Dissecting Details

I was playing with my childhood set of Legos yesterday (ya I'm cool like that) and made an interesting observation. I quickly noticed an alien amongst my pristine collect, Megablocks (MB), blasphemy!  I'm not sure when my little Brother or Mom bought the set but they creeped their way inside the huge Rubbermaid container.  Like most rip-off products the differences are very small, however the subject matter is so basic those tiny differences make a huge impact.  While ousting the impostures I noticed how quickly I could pick them out among the crowd.  In fact, it was easier to spot the MB than the Lego pieces I was searching for...
Details can make or break a design.  With that in mind, it is no suprise that Lego's have become so popular.  Let's explore the details and find out why. 
Lets start with the branding, Megablocks is obviously a longer name than Lego.  As a result the Lego logo (which is the Danish expression leg godt meaning "play well") can be placed on all the bosses.  MB can only be inserted on only the larger blocks, the smaller gray piece above does not even display a logo. 

The Lego edges are crisper than MB.   The radius on the sides do not appear larger but the edges still seem sharper.  I think this has something to do with another issue which brings me to my next point, material.

The material of MB is slightly translucent and thus appears lighter.  At first I thought the color was less saturated but when I held the yellow block into the sun I saw it was translucent .  The lighter color leads to less contrast particularlly when comparing the yellow blocks above. Less contrast also dulls the edges which makes them appear less crisp than Lego.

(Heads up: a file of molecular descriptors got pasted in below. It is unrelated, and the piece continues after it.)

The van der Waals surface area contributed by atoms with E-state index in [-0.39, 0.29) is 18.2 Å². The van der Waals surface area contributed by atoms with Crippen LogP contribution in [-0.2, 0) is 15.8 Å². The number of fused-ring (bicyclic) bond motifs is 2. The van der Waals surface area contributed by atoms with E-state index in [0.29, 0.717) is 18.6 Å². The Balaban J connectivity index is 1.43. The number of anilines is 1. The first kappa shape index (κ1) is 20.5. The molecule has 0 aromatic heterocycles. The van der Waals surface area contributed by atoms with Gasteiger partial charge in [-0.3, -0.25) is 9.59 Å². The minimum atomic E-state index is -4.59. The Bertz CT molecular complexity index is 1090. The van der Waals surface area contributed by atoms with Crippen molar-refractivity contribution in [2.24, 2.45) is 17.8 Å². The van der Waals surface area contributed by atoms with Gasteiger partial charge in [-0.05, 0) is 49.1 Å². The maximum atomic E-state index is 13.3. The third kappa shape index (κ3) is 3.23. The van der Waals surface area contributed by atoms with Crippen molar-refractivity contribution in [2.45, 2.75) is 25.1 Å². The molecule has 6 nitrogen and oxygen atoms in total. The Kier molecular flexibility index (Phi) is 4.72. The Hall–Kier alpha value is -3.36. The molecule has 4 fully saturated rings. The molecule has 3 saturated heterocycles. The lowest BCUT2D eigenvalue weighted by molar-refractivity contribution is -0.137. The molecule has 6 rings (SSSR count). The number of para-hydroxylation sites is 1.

At first glance the bottom of the blocks seem exactly the same.  The ribs and bosses are in the same location and the wall thickness seem to match.  However the functionality of Lego seems more advanced.  If you look closely at the boss of the yellow lego block you find grooves.  This provides a better lock between pieces. 

If I remember correctly from a How It's Made episode, Lego's are manufactured with no draft, which is pretty incredible (Sorry there's no link I could find online.  However, here's a link to a video produced by Lego from the 70's before the time when computer did everything.  Just watching their designers working on a drafting table gives me a headache.)  The gray MB piece has a sink mark on the gray piece and I even saw a few ejector pin defects, ouch. 

So when you add all this up it seem pretty clear why Lego is a superior product. No wonder I could pick them out so easily.